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Advances in Mechanical Engineering
Volume 2010 (2010), Article ID 807610, 10 pages
http://dx.doi.org/10.1155/2010/807610
Research Article

Effects of Particle Surface Charge, Species, Concentration, and Dispersion Method on the Thermal Conductivity of Nanofluids

1Department of Mechanical Engineering, University of Massachusetts Lowell, Lowell, MA 01854, USA
2Department of Chemical Engineering, University of Massachusetts Lowell, Lowell, MA 01854, USA
3Department of Plastic Engineering, University of Massachusetts Lowell, Lowell, MA 01854, USA

Received 1 July 2009; Revised 18 September 2009; Accepted 14 October 2009

Academic Editor: Oronzio Manca

Copyright © 2010 Raghu Gowda et al. This is an open access article distributed under the Creative Commons Attribution License, which permits unrestricted use, distribution, and reproduction in any medium, provided the original work is properly cited.

Abstract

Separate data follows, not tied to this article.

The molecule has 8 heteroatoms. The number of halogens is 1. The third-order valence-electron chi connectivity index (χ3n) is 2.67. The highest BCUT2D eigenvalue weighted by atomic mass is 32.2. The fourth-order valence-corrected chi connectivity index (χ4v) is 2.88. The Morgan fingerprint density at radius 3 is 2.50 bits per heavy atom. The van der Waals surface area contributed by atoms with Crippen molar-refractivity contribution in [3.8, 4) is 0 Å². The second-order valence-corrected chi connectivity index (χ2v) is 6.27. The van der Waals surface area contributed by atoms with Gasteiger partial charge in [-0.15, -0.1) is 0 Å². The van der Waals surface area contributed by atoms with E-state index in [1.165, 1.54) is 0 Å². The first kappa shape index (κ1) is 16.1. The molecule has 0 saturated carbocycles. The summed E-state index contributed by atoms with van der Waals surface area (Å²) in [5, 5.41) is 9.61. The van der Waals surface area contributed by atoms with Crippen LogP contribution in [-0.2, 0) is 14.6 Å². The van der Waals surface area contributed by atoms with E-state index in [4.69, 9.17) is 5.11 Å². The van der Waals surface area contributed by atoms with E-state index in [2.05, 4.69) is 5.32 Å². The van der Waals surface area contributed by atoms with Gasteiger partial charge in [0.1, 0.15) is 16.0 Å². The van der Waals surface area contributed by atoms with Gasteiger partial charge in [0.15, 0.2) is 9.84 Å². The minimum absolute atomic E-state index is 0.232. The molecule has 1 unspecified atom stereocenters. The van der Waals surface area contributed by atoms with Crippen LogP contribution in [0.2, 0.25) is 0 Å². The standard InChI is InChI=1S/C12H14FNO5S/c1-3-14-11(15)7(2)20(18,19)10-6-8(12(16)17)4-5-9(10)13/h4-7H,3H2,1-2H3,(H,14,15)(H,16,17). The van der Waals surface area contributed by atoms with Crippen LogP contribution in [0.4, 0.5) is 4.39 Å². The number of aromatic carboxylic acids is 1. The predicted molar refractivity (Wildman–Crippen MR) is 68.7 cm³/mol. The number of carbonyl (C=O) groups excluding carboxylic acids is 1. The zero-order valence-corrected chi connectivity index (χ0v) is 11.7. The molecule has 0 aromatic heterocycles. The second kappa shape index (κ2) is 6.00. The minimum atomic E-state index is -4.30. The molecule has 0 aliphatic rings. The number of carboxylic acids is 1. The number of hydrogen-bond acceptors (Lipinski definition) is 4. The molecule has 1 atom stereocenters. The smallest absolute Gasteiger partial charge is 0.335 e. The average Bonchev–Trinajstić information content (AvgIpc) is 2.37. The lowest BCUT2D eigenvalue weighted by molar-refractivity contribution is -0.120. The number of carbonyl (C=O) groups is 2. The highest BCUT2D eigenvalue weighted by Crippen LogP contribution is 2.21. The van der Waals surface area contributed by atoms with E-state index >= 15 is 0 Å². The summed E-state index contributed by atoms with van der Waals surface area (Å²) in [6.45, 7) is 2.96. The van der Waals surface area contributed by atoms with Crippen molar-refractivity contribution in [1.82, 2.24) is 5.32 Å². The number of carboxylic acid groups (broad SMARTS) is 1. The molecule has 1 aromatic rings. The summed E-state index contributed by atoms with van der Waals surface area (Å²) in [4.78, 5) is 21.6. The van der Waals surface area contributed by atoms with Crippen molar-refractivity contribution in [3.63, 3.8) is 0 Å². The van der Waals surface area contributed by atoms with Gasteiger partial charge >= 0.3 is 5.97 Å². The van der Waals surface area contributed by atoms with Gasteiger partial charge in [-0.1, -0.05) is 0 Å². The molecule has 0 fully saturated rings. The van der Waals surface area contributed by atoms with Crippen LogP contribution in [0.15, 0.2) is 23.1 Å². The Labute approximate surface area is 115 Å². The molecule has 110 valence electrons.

The purpose of this experimental study is to evaluate the effects of particle species, surface charge, concentration, preparation technique, and base fluid on thermal transport capability of nanoparticle suspensions (nanofluids). The surface charge was varied by changing the pH value of the fluids. The alumina ( A l 2 O 3 ) and copper oxide (CuO) nanoparticles were dispersed in deionized (DI) water and ethylene glycol (EG), respectively. The nanofluids were prepared using both bath-type and probe sonicator under different power inputs. The experimental results were compared with the available experimental data as well as the predicted values obtained from Maxwell effective medium theory. It was found that ethylene glycol is more suitable for nanofluids applications than DI water in terms of thermal conductivity improvement and stability of nanofluids. Surface charge can effectively improve the dispersion of nanoparticles by reducing the (aggregated) particle size in base fluids. A nanofluid with high surface charge (low pH) has a higher thermal conductivity for a similar particle concentration. The sonication also has a significant impact on thermal conductivity enhancement. All these results suggest that the key to the improvement of thermal conductivity of nanofluids is a uniform and stable dispersion of nanoscale particles in a fluid.